Dr. Ian Lipkin, an epidemiologist at Columbia University, writes in the Wall Street Journal this week that “Anti-Vaccination Lunacy Won’t Stop” (article freely available at the link).
He is upset about the movie “Vaxxed,” which presses the claim that autism is caused by the vaccine against measles, mumps, and rubella (MMR). He is pleased that Robert De Niro dropped the film from the Tribeca Film Festival (in agreement with Dr. Lipkin’s recommendation), but is dismayed that the Angelika Film Center in New York is showing it.
Dr. Lipkin writes that the causal association initially claimed, and apparently still asserted, by Andrew Wakefield was not reproduced in other research, does not fit the time course of the incidence of autism, and lacks biologic support in that viral sequences are not found in children with autism. Plus, Dr. Wakefield’s 1998 report in the Lancet was retracted by the journal in 2010, six years after 10 of his 12 original co-authors disavowed the report’s findings.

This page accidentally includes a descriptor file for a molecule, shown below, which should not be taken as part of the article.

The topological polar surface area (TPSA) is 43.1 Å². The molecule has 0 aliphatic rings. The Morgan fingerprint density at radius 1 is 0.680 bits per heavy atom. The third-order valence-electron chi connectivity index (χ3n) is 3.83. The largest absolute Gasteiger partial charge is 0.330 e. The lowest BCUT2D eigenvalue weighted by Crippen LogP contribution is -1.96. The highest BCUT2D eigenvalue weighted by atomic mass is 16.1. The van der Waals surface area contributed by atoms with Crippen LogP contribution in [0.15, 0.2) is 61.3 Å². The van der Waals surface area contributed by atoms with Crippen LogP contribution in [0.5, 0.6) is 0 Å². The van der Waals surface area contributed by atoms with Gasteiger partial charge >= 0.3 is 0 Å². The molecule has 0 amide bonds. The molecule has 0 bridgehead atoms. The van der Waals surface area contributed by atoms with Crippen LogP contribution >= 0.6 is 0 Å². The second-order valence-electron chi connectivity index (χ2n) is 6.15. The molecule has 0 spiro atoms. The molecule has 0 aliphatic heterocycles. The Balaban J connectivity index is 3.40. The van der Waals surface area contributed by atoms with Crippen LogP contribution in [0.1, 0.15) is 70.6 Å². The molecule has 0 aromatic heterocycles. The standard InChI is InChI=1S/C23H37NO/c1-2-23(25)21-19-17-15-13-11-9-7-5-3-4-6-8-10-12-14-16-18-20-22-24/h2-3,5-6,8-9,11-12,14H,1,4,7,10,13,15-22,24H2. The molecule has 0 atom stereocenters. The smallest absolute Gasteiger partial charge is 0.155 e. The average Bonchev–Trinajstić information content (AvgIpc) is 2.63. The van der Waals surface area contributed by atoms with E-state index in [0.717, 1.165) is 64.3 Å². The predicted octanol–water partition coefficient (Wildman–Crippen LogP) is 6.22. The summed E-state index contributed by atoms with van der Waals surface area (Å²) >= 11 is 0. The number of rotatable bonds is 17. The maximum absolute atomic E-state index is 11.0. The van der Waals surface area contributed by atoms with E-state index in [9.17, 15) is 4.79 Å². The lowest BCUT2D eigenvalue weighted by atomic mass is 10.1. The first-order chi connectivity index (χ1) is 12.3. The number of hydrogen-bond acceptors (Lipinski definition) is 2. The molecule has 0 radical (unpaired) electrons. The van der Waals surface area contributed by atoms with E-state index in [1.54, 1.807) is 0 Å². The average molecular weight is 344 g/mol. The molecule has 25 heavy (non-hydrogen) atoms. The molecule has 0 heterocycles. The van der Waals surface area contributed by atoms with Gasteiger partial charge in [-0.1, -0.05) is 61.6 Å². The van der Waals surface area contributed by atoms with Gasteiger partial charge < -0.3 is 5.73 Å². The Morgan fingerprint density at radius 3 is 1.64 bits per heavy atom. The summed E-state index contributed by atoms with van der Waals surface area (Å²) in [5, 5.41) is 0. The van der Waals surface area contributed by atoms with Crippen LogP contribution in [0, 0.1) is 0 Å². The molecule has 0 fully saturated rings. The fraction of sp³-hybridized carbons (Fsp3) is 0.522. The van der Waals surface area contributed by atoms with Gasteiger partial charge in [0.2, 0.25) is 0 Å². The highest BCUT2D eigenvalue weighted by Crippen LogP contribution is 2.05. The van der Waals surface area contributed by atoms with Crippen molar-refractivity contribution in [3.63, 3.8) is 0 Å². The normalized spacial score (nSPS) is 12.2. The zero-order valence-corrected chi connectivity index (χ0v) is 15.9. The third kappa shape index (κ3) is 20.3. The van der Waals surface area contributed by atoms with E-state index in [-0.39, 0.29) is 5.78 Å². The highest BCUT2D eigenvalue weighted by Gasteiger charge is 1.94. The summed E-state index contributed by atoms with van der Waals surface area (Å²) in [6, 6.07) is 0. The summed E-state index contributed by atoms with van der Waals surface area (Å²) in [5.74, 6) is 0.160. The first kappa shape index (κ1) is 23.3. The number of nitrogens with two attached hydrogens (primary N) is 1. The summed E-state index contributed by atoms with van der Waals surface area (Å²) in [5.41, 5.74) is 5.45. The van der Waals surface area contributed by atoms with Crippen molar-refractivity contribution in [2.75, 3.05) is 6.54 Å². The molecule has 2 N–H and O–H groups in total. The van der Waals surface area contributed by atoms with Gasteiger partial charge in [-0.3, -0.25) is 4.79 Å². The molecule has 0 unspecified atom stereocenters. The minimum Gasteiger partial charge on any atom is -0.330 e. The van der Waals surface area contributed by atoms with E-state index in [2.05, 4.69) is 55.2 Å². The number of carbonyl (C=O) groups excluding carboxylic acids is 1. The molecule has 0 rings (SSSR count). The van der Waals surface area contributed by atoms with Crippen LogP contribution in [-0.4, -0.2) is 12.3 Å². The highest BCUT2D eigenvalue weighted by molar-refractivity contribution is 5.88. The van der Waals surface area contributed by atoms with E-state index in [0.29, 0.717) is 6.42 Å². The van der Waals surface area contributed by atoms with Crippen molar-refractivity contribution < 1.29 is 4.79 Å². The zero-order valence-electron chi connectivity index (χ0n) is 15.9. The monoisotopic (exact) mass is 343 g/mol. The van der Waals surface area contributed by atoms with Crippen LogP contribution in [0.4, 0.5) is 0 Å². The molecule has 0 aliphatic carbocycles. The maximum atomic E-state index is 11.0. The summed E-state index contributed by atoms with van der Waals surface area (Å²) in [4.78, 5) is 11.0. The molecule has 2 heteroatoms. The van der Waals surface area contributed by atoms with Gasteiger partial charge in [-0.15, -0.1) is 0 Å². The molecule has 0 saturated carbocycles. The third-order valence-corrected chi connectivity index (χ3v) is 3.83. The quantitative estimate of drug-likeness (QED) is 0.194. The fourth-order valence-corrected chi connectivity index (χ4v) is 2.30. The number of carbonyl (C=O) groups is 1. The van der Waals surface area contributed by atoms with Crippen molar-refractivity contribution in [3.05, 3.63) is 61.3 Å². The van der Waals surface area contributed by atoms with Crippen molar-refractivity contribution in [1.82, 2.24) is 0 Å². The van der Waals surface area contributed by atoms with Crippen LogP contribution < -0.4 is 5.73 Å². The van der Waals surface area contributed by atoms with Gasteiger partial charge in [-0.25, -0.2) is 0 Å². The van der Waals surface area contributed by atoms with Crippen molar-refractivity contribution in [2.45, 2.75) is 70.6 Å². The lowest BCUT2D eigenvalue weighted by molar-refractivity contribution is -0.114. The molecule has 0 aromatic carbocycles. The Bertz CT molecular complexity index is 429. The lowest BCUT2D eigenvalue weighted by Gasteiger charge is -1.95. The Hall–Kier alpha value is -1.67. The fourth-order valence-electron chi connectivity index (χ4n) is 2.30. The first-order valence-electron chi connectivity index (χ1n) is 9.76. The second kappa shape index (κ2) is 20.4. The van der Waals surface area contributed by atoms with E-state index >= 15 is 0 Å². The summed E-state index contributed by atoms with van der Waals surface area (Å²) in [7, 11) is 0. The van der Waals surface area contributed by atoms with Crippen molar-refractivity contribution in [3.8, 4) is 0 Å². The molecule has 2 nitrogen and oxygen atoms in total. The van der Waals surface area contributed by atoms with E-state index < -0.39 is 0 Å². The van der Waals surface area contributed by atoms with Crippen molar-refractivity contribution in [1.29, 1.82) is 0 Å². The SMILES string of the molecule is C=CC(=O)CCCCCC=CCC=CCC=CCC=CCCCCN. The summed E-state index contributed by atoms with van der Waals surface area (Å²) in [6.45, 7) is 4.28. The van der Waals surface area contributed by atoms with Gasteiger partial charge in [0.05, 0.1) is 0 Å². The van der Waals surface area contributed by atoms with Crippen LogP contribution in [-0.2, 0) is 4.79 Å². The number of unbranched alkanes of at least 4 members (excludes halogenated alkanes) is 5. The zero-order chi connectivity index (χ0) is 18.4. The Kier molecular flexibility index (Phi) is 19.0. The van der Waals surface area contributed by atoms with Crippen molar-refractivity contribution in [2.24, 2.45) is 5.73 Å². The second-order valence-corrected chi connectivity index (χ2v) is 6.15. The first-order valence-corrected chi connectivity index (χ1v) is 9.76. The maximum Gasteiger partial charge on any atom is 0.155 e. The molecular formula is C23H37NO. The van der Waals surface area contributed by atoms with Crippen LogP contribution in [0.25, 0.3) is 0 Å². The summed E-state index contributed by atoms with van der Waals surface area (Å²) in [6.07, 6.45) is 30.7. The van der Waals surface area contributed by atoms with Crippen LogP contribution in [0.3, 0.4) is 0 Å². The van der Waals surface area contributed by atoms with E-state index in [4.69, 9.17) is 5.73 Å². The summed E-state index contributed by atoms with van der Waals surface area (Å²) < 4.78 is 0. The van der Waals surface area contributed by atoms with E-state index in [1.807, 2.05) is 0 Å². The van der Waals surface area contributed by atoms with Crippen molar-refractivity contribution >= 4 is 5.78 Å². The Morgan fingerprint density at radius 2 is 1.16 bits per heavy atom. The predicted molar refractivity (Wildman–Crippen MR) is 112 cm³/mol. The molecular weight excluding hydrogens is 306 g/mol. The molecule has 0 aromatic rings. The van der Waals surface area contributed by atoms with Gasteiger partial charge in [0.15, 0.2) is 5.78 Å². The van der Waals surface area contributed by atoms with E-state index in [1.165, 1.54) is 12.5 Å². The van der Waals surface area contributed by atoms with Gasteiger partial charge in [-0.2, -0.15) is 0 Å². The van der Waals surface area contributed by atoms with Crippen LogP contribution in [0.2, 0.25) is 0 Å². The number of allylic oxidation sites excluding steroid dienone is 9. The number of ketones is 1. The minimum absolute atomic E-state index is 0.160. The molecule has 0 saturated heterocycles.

The Christian Medical and Dental Associations (CMDA) statement on “immunizations,” as edited in 2004 and found on the CMDA website, says in part, “CMDA agrees with current medical opinion that immunizations are of great benefit to the individual and society…[and] supports the current scientific literature that validates the general practice of immunization as a safe, effective, and recommended procedure…[but also] acknowledges the right of an individual to refuse immunization except in extraordinary public health circumstances…[t]he Christian community needs to base its decisions on accurate information.”
I agree with CMDA. People are free to say or believe as they wish, but I think it’s pretty hard to continue to assert the vaccine-autism link absent convincing new data.